The ambitious young managers

Work tips for young managers from a veteran psychologist and one of the world’s foremost minds in HR


Budding business executives often hear advice like, “Always give your 100 per cent” or “There is no substitute for hard work”. But such advice, well-meaning as it may be, doesn’t prepare them for the dynamic world of business. When young managers, men and women ask me for guidance, here’s what I tell them.

  1. As quickly as possible become indispensable
    Having any skill set that others need, yet do not possess, is a wonderful asset. In the land of the blind, the one-eyed man is King. Similarly if you’re the only person to be able to speak Mandarin or understand Structural Equation Modelling, or nurture a temperamental machine, or person, it bestows a special status on you. Explore your particular talents and hone those that the organisation wants but is in short supply.
  2. Always be a committed and enthusiastic team-player
    Learn to co-operate, to include others, to be supportive. Management is a contact sport. Develop a reputation for being committed to the team, group and organisation.  Stress the ‘we’ over the ‘I’. Attend social events—better still, organise them. Bring people together. Share your ideas and assets. In giving you receive.
  3. Establish useful alliances and find soul-mates
    Get connected and embedded throughout the organisation. Get out of your cocoon and do your own matrix organisation. Understand, through relationships, how the whole organisation works. Never believe the organisational chart. Informal leaders are very influential. Find them. Charm them. Befriend them. Get savvy as to where the power lies.
  4. Don’t whine and never get caught gossiping
    It is the alienated, passed over and angry who spend their life sniping. They are not fun to be around and they sap team morale. Positive people, by contrast, are life-enhancing, fun to be around and at the heart of a good team. Focus on the can and not the can’t. Never put down colleagues in public. You can evaluate ideas, but never attack the proposer. Treat setbacks as learning opportunities and move on.
  5. Know when to attract and when to avoid the limelight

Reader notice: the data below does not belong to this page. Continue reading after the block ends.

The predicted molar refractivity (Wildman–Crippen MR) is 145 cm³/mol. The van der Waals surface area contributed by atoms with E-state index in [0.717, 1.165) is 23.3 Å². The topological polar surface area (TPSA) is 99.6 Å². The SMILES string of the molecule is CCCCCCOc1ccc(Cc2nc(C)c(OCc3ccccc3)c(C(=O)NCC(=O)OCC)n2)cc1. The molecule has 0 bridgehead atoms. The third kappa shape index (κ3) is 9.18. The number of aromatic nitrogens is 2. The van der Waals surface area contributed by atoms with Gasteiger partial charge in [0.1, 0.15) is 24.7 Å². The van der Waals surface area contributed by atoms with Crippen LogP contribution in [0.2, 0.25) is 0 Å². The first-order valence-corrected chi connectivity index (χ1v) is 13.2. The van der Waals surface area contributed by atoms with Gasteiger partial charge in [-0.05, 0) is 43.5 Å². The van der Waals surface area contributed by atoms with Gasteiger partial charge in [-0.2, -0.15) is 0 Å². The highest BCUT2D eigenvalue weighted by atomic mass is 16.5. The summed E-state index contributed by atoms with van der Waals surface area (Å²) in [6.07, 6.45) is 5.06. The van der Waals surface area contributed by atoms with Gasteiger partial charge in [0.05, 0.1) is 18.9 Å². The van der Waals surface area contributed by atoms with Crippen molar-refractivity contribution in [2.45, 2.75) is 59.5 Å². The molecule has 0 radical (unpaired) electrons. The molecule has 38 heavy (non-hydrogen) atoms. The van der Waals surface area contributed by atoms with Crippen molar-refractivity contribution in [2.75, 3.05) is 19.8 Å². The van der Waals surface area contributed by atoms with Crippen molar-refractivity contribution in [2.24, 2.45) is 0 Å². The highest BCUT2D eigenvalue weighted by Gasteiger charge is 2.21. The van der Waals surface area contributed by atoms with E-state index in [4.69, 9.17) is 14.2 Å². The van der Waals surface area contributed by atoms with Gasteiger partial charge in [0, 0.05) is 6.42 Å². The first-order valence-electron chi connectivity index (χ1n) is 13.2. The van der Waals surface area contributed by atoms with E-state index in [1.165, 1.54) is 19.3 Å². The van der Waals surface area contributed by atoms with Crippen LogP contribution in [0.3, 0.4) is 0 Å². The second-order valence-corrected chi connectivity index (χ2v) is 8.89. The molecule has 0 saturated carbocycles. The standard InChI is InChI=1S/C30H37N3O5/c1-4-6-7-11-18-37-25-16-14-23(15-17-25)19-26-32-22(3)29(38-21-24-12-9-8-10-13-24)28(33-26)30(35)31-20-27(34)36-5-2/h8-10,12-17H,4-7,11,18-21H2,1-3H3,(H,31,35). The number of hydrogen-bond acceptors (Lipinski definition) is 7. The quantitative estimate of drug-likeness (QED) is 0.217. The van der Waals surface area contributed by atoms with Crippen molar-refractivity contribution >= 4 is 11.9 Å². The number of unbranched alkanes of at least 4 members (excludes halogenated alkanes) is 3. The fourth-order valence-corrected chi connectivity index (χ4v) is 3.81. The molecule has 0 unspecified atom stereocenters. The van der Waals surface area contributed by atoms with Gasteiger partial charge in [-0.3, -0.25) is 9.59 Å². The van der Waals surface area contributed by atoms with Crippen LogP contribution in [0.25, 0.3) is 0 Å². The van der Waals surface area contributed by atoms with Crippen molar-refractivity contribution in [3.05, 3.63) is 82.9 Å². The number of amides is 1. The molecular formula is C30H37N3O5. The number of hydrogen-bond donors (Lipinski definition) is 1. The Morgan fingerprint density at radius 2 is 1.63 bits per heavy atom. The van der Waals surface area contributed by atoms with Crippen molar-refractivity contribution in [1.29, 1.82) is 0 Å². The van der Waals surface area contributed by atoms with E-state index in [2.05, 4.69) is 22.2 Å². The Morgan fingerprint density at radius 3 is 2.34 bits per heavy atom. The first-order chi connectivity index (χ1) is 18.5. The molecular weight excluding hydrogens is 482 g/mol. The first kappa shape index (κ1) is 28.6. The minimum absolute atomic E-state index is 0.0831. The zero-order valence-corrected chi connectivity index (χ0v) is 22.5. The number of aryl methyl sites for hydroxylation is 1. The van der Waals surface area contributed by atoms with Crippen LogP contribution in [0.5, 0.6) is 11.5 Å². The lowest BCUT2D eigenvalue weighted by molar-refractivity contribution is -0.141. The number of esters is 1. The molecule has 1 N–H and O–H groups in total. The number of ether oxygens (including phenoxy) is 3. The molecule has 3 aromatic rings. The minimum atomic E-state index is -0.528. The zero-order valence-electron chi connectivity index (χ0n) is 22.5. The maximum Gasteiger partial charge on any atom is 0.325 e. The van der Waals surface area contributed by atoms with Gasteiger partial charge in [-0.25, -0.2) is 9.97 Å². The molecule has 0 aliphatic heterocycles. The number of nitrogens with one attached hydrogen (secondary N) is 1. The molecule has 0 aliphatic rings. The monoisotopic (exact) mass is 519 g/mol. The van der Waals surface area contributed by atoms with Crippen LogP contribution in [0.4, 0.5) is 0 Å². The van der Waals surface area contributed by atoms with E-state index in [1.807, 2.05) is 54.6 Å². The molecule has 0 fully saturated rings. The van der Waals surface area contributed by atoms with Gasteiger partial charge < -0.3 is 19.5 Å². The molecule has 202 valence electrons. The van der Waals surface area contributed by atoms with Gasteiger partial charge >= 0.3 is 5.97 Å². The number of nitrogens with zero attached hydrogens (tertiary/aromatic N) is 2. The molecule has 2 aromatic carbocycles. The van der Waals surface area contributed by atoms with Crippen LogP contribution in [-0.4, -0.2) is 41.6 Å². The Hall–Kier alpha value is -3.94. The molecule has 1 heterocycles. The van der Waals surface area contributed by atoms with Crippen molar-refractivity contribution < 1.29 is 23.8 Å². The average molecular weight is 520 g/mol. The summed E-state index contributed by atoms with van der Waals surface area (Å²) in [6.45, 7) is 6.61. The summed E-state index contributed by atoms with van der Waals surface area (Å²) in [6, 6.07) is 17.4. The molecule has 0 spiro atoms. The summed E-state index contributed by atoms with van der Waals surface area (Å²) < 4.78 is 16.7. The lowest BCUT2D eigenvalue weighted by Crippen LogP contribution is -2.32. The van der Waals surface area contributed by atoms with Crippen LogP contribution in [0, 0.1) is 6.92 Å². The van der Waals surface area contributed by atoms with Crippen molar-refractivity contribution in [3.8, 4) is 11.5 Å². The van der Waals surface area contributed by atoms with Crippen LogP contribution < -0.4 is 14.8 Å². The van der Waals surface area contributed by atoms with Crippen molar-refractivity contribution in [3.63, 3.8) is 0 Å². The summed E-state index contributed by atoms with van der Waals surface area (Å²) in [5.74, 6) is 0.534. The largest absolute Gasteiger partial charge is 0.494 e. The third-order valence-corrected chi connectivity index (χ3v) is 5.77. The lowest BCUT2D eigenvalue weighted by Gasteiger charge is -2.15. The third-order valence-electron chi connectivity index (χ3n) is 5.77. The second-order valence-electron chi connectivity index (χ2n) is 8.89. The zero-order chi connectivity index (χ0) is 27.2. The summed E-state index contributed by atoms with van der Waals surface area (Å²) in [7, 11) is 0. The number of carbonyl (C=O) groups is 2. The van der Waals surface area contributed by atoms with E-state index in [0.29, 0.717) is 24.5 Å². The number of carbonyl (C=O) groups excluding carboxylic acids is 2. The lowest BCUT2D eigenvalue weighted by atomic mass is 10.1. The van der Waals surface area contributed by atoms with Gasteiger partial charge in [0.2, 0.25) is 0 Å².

Make sure you get noticed by the right people at the right time. There is little worse than an egocentric, attention-seeking, narcissistic young person whose is self-obsessed. Less is always more. It is better to give a few brilliant presentations than many good ones. Pick your opportunities, prepare to the point that everything looks natural and easy, and praise others openly when they do well.
  6. Manage Up and Across as well as Down
    We know from multi-source feedback that of all the people who come into contact with you, your boss knows you least well. Your staff knows about your management style, your colleagues about your abilities and your boss about the consequences of your work. You have to beat your colleagues to get your boss’s job, so make sure he/she is kept well briefed on all you want him/her to know. Keep on good terms with colleagues and reports. Never forget the ‘little people’ in support roles, who often have disproportionate amounts of power.

This was first published in the November 2013 issue of Complete Wellbeing.

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Adrian Furnham
Adrian Furnham DPhil, DSc, is Professor of Psychology at University College London. He rides a bicycle to work [as he has always done] very early in the morning and does not have a mobile phone. He has written over 1000 scientific papers and 70 books.


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